AW: If something personal is so important, but you have to be a really good writer, so we don’t just skip this part. Every paragraph counts, why are you telling us this? If you can fit it in, then great it might grip us. Customize for each school. Don’t send ten of the same statements. If you have the means, visit the school so you have something to write about. Arrange a visit with a graduate student and ask them to show you their statement of purpose as a model. We are looking for the trajectory, everything has to make sense. Think about your statement early. Take classes that convince the school you want to go to, that they should pick you. Think backwards as soon as possible. Know exactly what you want to do so you can maximize your time and resources. I didn’t do it, but you should!
MH: I think that the personal statement is the one document that you will write over and over (grants, internal to the department). People get hung up on the personal, it is not in fact personal, but professional. You are providing a narrative example of your resume. What you have done (academically) and what you want your academic achievements to be in the future and how going to that school will help you in the future. I’m not looking for someone to tell me how struck they were by a beautiful painting, I’m looking for can you come into this difficult program and be successful. We are going to expend resources on you, can you achieve success?
Have you worked in exhibitions or with a gallery?
DB: There are lots of jobs in museums that no one talks about: registrars, prep, art handling.
AW: After I did my MA in regional studies, I spent a year working interning in a museum, Asian art gallery and art specialized library. The library was incredible exposure to new books, more than any other time in my life. Becoming a librarian wasn’t for me. I wasn’t meticulous enough. Interning for the museum was a nightmare. The amount of non-art related work was enormous. You need interpersonal skills that I didn’t feel comfortable having. The gallery was wonderful. I got along with owner quite well but it’s harsh because the economy was going down and sales were dwindling. It felt like it wasn’t the reality I was ready to face. You have to have the aesthetic sense to display the works. Once I got into a PhD program I felt teaching was right for me. I thought maybe this is what I want to do right now. No one has a skill set for the job when you get into a job. An internship helped me decide if I want to develop this skill set.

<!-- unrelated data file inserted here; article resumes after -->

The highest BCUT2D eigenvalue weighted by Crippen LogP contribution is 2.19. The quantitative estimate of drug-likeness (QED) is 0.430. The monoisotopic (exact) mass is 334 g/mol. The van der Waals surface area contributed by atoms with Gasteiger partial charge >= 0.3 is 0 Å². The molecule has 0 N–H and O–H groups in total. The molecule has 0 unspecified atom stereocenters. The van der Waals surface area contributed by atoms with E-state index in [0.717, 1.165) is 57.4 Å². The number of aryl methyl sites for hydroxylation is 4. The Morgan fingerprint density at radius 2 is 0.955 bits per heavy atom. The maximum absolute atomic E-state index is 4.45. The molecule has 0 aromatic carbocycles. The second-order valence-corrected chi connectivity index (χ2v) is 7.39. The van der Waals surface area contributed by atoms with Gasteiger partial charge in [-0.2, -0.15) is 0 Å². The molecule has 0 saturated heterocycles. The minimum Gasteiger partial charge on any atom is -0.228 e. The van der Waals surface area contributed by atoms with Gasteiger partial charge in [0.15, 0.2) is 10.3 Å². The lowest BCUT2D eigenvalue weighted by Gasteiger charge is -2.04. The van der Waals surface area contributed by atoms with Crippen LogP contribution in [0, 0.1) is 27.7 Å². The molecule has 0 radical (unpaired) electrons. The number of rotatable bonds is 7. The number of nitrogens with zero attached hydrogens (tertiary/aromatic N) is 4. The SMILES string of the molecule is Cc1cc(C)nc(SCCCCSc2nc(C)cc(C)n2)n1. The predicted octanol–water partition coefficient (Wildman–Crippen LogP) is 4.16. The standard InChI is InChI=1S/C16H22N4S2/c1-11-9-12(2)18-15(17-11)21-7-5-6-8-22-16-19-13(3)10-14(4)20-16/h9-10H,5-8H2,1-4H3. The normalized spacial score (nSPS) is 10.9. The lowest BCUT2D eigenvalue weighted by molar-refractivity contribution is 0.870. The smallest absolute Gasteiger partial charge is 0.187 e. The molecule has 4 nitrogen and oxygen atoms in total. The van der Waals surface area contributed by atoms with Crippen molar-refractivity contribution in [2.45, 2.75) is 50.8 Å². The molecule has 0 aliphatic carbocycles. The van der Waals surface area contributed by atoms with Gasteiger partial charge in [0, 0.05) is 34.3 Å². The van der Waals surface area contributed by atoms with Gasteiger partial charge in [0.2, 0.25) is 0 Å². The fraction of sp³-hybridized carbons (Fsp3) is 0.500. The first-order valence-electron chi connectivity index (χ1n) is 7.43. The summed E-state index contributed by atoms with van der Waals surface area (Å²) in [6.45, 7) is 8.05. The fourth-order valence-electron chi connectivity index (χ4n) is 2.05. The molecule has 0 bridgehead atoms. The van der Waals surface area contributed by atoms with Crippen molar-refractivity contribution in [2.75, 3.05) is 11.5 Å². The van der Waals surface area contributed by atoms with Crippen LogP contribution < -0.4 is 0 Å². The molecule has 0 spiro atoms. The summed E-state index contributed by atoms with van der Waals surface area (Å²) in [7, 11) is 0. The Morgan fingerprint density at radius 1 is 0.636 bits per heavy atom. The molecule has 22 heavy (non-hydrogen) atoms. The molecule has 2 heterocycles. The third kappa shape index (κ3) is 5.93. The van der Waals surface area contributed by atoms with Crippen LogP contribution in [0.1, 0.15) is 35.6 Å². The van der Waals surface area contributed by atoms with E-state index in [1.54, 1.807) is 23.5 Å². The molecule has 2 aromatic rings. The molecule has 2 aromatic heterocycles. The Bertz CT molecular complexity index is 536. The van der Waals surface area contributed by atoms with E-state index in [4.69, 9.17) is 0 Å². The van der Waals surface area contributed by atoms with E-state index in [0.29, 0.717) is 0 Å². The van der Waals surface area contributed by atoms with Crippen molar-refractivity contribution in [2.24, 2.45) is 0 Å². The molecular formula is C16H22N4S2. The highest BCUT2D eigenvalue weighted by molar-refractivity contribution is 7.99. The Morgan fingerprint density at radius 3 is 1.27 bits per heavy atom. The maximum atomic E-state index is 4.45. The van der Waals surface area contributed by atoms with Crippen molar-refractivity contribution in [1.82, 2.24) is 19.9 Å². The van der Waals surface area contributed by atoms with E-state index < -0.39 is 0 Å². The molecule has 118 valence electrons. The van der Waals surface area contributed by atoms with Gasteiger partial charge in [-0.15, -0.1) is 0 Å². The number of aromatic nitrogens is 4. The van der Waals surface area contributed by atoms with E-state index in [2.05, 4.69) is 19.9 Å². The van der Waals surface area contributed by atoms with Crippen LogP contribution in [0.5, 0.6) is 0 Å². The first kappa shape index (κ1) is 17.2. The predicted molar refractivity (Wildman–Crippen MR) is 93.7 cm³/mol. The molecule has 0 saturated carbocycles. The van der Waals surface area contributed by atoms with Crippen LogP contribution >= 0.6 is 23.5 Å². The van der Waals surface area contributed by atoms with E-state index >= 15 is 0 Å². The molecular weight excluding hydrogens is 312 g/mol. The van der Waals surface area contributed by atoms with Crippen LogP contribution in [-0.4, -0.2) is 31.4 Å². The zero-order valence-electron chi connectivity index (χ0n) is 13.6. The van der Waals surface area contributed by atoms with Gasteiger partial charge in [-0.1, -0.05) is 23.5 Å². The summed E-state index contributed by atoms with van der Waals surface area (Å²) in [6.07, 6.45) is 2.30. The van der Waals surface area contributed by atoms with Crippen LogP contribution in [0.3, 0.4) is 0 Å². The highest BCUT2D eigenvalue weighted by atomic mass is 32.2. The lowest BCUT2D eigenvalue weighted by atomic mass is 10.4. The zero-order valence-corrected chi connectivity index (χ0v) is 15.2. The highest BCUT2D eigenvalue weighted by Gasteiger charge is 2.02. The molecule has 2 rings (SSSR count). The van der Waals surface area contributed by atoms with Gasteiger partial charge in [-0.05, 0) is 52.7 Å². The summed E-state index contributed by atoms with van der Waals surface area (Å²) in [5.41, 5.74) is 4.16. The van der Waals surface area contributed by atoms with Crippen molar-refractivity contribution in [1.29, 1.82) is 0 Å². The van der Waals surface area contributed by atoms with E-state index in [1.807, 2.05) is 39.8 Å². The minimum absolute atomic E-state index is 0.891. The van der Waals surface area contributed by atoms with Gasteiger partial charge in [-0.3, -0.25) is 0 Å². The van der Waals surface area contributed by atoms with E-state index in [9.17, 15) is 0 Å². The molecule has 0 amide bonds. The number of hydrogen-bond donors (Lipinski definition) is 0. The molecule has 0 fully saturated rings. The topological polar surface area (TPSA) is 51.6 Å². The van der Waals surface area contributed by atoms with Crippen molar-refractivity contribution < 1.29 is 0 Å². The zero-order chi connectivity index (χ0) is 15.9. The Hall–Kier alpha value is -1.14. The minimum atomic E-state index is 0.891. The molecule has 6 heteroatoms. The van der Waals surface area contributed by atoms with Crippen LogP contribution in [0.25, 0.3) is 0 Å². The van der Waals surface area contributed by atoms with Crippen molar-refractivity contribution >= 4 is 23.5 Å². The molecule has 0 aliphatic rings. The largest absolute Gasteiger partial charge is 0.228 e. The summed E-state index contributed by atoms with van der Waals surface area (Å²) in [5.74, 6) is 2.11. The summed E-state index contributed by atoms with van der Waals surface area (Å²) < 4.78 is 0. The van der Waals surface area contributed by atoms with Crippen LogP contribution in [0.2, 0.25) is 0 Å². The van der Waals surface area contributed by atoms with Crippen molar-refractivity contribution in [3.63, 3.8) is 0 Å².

MH: If you want to do museum work, do it as soon as possible. They (grad schools/museums) are going to want to see experience. I have many friends who taught as grad students and instead they went into museums. We are a subset because we like teaching.
Most rewarding/challenging of academia?
DB: It is a hard process to re-evaluate success. Hearing how to get better is hard. All three of us like to teach and there’s something that feels good. For me teaching, I like the creative aspect of course design.
AW: If you become a professor you will be on a nine-month salary, that surprised me. That’s tough. You will be evaluated/paid based on your teaching and you have to do research. That feels disjointed.
MH: Perpetual rejection. I was a high performing student and I had a reasonable amount of success in graduate school. Sometimes it’s not just rejection but critical feedback. I am constantly coming to terms with my areas for growth. None of us our perfect and at every place we are told where we are wrong. It is a continual process of learning. I thought that I would get to a place where everything would be gold, but it’s not like that.
How do you prevent burn out?
MH: Take a month off to play with your kids. I’ve been working on my book for years. I turned it into my editor and it wasn’t practical for me to keep working on it. Crossfit.
AW: I have 5 different projects simultaneously to prevent burnout. That way I’m working without over working. During the school year you have certain obligations but outside of those times, you can decide what to do with your time. The sooner you learn your limit, the better.
DB: As a professor, you have more time and flexibility but there is some pressure to take all the free time and turn it into work time. In a 9-5 you go home and you are done. With academia you can always be working. It’s cyclical. Balance, have loving partners, you have friends and family, social engagements. Have other people in your life.
DB: I have no talents.
MH: I learned how to do a handstand push-up this summer.
AW: I can speak Japanese, I am fluent.